In Use - VPN Tunnel
Okay, let's open a browser on a remote PC and take a look at the VPN portal. From a remote PC, open a browser window using Internet Explorer and enter the portal URL we recorded from the Portal Layout page: https://192.168.0.25/portal/SSL-VPN.
If all goes well, you are presented with a login page similar to the one below.
Login with the new user you created using the User and Groups screen earlier. After logging in, the VPN Tunnel screen appears. Refer to Figure 13 below.
The VPN Tunnel screen or "portal" represents the starting point for any users logging into the SSL312. Click the lock graphic to establish a VPN tunnel. NOTE: Be sure and install any ActiveX components that you were asked to install or the connection will not work. Once the connection is established, a new unfamiliar icon appears in your system tray. If you double-click the icon, a VPN Tunnel Connection Status window appears, showing the connection details for your VPN tunnel connection.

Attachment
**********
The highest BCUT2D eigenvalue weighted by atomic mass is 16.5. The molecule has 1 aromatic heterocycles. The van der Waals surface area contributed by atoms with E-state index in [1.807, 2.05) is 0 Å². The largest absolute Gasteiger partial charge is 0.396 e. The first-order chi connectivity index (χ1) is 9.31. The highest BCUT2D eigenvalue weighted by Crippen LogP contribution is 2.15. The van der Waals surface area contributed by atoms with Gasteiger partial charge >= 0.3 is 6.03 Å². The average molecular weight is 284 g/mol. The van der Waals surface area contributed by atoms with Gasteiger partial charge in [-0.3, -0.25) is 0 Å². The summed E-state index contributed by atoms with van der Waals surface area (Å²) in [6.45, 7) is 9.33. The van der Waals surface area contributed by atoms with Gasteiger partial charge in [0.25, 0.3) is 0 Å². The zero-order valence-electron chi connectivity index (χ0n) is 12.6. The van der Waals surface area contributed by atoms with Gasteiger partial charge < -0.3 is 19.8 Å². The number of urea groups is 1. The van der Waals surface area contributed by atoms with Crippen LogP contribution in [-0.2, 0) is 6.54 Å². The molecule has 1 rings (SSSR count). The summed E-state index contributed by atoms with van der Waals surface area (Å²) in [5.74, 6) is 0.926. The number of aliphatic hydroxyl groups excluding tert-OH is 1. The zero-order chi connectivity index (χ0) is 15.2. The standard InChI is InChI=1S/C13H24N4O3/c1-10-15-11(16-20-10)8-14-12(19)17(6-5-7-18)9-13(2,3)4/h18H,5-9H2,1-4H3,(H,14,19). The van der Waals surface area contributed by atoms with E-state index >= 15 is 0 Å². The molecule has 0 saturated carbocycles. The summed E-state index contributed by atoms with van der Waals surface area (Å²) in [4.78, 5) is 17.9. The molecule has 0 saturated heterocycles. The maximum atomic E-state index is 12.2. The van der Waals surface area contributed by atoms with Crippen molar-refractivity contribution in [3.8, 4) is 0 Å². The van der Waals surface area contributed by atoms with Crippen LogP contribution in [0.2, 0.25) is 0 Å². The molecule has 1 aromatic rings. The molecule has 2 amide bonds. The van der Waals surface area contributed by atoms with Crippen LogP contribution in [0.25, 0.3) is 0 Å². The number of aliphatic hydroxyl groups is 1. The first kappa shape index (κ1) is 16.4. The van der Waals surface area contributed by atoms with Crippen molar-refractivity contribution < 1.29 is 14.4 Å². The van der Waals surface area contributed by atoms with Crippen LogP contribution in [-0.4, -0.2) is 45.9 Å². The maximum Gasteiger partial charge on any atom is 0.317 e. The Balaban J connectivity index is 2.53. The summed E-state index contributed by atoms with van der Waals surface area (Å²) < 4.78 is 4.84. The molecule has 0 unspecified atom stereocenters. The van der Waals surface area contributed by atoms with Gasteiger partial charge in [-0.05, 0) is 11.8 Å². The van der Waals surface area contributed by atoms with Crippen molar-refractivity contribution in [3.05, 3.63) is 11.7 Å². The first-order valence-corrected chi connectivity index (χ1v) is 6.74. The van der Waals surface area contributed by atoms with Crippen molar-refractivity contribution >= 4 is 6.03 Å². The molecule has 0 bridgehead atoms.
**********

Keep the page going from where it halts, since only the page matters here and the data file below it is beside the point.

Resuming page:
Figure 14: SSL312 - ActiveX Control - VPN Tunnel
I normally run TightVNC on all my machines to make them easy to control when I'm out of town on business. So naturally one of the very first tests I wanted to try was to see how well the SSL312 VPN tunnel handled my remote desktop tasks using VNC. I was pleasantly surprised that the VPN tunnel was rock solid. I didn't experience any problems remotely controlling my PCs. Performance was on par with what I normally receive without a VPN connection. In fact, it was hard to tell that I was running over a VPN at all since it felt more like a direct connection.
I've used TightVNC on various IPsec clients from the "big guys" (Cisco, Juniper, Sonicwall, and Checkpoint) and while all have improved since their early incarnations, I still occasionally run into small issues such as losing my internet access while using an application over the tunnel or not being able to connect at all from a hotel because of network address translation (NAT) traversal issues.